Along with the rise of COVID cases has come a wave of mental health crises, especially among healthcare workers. As the pandemic goes on, those on the front lines are, understandably, experiencing sustained levels of stress, anxiety, and frustration, in other words, burnout. Fortunately, conversations about mental health and illness have become more mainstream in recent years leading to a wealth of resources now adapted to address the specific needs of healthcare workers during this time. 

Handling stressful situations, making life and death decisions, and confronting illness are not new for medical professionals. However, the scale and particularities of each have changed. Healthcare workers managing heavy caseloads and working long hours in stressful environments may do so in bursts by running off adrenaline. But over an extended period of time, the adrenaline wears off. This chronic period of elevated stress is “akin to what people might experience during prolonged war or refugee crises.” U.S. Military personnel assisting in New York hospitals even said this is the closest to combat they have seen in a civilian setting.

In regions with high mortality rates, “‘clinicians often describe a feeling of helplessness-an inability to render care…to the fullest extent they would desire.’” Changing safety protocols and information compound feelings of helplessness by making it difficult for workers to feel they are properly caring for patients and adequately protecting themselves. 

Having sufficient protective equipment is not a guarantee. Even with it, workers still worry about their own health and the health of loved ones. That’s why many have sacrificed living with their families and support networks to limit risks. Not only are they separated from their own families, but they are also taking on the roles of patients’ loved ones. Nurses and nursing assistants often act as “conduits for video calls and emotional support” because patients’ families cannot be at their bedsides. Many have “forgone breaks to hold patients’ hands as they die,” says Dr. Jessica Gold, assistant professor of psychiatry at Washington University in St. Louis, Missouri.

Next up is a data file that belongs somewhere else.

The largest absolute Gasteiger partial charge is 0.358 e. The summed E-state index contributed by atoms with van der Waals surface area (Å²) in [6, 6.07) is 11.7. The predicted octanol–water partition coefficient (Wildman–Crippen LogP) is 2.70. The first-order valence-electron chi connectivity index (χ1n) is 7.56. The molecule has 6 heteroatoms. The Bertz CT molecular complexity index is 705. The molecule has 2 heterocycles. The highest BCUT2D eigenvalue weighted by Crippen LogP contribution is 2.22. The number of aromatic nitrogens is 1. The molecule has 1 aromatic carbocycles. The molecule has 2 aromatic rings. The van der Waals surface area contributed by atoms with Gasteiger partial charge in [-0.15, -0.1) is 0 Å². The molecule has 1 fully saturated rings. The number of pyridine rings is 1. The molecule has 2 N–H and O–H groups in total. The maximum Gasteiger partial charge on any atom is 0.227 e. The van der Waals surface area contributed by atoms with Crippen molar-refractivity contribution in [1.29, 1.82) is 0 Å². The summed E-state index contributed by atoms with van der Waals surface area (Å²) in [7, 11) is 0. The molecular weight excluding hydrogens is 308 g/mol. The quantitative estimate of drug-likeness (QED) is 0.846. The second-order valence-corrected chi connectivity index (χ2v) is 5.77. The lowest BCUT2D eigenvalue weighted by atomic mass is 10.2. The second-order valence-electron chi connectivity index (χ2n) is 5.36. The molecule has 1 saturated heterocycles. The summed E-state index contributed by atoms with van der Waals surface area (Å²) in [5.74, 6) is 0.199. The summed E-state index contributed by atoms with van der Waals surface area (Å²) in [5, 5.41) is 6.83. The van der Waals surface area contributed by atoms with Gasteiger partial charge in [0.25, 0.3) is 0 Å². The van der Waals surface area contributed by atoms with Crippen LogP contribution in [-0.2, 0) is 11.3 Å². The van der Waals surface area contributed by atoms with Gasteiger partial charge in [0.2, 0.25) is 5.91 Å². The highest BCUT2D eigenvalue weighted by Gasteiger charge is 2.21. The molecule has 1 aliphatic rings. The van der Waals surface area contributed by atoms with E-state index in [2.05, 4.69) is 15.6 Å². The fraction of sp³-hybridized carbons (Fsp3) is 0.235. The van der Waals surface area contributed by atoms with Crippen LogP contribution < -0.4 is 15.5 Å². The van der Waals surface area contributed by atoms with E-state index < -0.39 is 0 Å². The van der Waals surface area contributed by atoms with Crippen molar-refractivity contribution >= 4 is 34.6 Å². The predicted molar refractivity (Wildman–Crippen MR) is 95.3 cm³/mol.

In addition to feelings of helplessness and isolation, healthcare workers are also experiencing high levels of frustration. Many feel the concern and support they provide for others is not reciprocated outside hospitals. An article in the American Cancer Society Journals cited the politicizing of mask-wearing rather than focusing on the science as an example. One doctor even said it feels like “‘nobody’s listening, nobody’s following the rules…and the numbers aren’t going down.’” Refusing to wear masks or follow social distancing has a direct effect on healthcare workers making their jobs more difficult. This results in anger and even PTSD symptoms. A lack of time to process and heal as well as “a culture of stoicism” keep healthcare workers from seeking help.       

It’s important to be able to recognize burnout so healthcare workers can receive help. According to the Minnesota Department of Health signs of burnout may include getting easily frustrated, experiencing sadness, depression, or apathy, disconnecting from others, poor self-care (diet and hygiene), and using unhealthy or unsafe coping mechanisms such as drugs or alcohol.  

While these feelings are normal and valid, healthcare workers do not have to suffer from them. Coping strategies include diving back into old hobbies or picking up new ones, limiting media exposure, exercising regularly, and maintaining good sleep habits. Technology can help by tracking steps, glasses of water, heart rate, and setting alarms to take breaks, even if it’s just for a few moments to breathe.

Co-workers can adopt the buddy system. Partners “monitor each other’s stress, workload, and safety.” This is especially useful for those living alone or away from family by giving a sense of connection and being looked after. Buddies should set a schedule for check-ins either through texts, calls, or video chat. Social media support groups offer places to share, vent, and connect. For professional help, teletherapy companies, Talkspace and BetterHelp, offer healthcare workers 50% off their first month. 

It’s also important to maintain connections outside of work. Have a game night via video chat; Pictionary and charades are great options using minimal supplies. Play video games or host a movie night. Amazon Prime even has a Watch Party feature they say is “almost like watching side-by-side in real life–without having to share your popcorn.” A list of more resources such as live mental health counselors and meditation apps can be found here.     

If you are concerned you or someone you know may want to harm yourself or someone else, call the National Suicide Prevention Lifeline at 800-273-TALK (800-273-8255). Para obtener ayuda en Español, llama al 1-888-628-9454. Or call the National Domestic Violence Hotline at 1-800-799-7233 and TTY 1-800-787-3224. 

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